This report has set out with two objectives: to moderately reduce our uncertainty when it comes to the future, and to propel us into action shaping it. One cannot be achieved without the other: high degrees of either certainty or uncertainty can lead to inaction, but inaction would mean our certainties are worthless. This also means that the success or failure of this report is not determined by whether 2030 will actually appear roughly as described here – but by the extent of the action it generated. After all, foresight does not replace the future – it informs the future. In that sense,

Foresight is to decision-making what reconnaissance is to warfare.

Without it, we risk stumbling ahead rather than following a strategic vision. When it is well done, it will guide our efforts, help us avoid mistakes and focus our aim. When it is even better done, it stimulates ideas, opens new avenues of thinking, and infuses us with the élan and drive to be proactive about what is to come. To achieve this, foresight does not necessarily have to be accurate. Rather, it must be creative, counterintuitive, and even slightly controversial. If this report is read in 2030 with amusement, then it is hopefully because we spurred ourselves and others into action. When foresight fails to force decision-makers to take action, it has failed altogether.

Although it may sound like a truism, this exercise is particularly important now: even though humanity continually faces challenges and has to take decisions, the decade of the 2020s will be one of decision-compression. In other words, decisions taken in this period will set the course well beyond 2030 and have ripple effects which are not easily undone. In other words, they will create the mega-trends for the coming generations – for good or ill.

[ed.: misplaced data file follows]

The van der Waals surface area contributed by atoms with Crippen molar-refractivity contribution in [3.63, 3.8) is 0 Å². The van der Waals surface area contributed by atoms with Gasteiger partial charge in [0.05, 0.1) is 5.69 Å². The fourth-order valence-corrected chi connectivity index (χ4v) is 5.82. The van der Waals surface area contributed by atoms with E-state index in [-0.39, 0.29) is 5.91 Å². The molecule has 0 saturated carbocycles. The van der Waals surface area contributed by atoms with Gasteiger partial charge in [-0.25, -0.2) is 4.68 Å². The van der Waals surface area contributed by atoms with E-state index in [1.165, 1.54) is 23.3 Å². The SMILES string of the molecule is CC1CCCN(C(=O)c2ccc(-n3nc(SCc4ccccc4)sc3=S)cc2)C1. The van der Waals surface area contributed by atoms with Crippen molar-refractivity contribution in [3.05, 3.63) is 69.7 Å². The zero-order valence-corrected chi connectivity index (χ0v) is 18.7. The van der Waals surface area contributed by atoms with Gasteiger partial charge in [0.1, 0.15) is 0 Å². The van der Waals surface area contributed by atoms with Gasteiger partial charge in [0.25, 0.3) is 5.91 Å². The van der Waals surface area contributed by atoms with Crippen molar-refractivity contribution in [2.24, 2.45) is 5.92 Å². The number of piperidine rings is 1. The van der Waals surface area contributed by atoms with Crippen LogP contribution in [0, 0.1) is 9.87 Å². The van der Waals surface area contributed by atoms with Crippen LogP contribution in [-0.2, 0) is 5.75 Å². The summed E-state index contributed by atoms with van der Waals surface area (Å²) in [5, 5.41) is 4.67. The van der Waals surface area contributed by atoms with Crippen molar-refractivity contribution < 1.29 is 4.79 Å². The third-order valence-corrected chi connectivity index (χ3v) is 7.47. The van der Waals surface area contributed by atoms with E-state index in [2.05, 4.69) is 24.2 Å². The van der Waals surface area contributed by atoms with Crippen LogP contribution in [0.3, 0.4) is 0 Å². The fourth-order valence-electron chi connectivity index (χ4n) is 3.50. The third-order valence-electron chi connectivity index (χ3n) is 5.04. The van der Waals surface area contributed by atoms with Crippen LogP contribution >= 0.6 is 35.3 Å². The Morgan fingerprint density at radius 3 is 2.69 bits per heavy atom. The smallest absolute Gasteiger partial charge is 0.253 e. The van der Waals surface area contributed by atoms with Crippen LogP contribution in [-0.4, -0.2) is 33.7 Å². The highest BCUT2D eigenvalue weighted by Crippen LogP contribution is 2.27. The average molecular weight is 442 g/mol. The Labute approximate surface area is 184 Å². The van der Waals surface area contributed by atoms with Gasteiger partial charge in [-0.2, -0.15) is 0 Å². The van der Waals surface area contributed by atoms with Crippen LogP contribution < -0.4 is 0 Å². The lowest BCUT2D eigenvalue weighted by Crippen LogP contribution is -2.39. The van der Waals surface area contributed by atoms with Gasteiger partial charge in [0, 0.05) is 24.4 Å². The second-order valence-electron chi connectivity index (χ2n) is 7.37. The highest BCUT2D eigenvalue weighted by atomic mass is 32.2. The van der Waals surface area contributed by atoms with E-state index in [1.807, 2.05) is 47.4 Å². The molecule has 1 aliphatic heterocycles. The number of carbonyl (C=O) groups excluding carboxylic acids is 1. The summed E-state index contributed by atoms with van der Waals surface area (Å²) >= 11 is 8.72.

Action will be complicated by the crowded agenda: from climate change to economic transformation to a changing world order, the list of disruptions is long. In addition, the instability which often accompanies moments of transition will mean that resources will often be diverted to priorities in the present rather than those linked to the future. To avoid this, regular foresight exercises or even dedicated units can remind us to stay the course.

No matter how tumultuous the coming years will be,

Not losing sight of our goals for the future will be the most important task.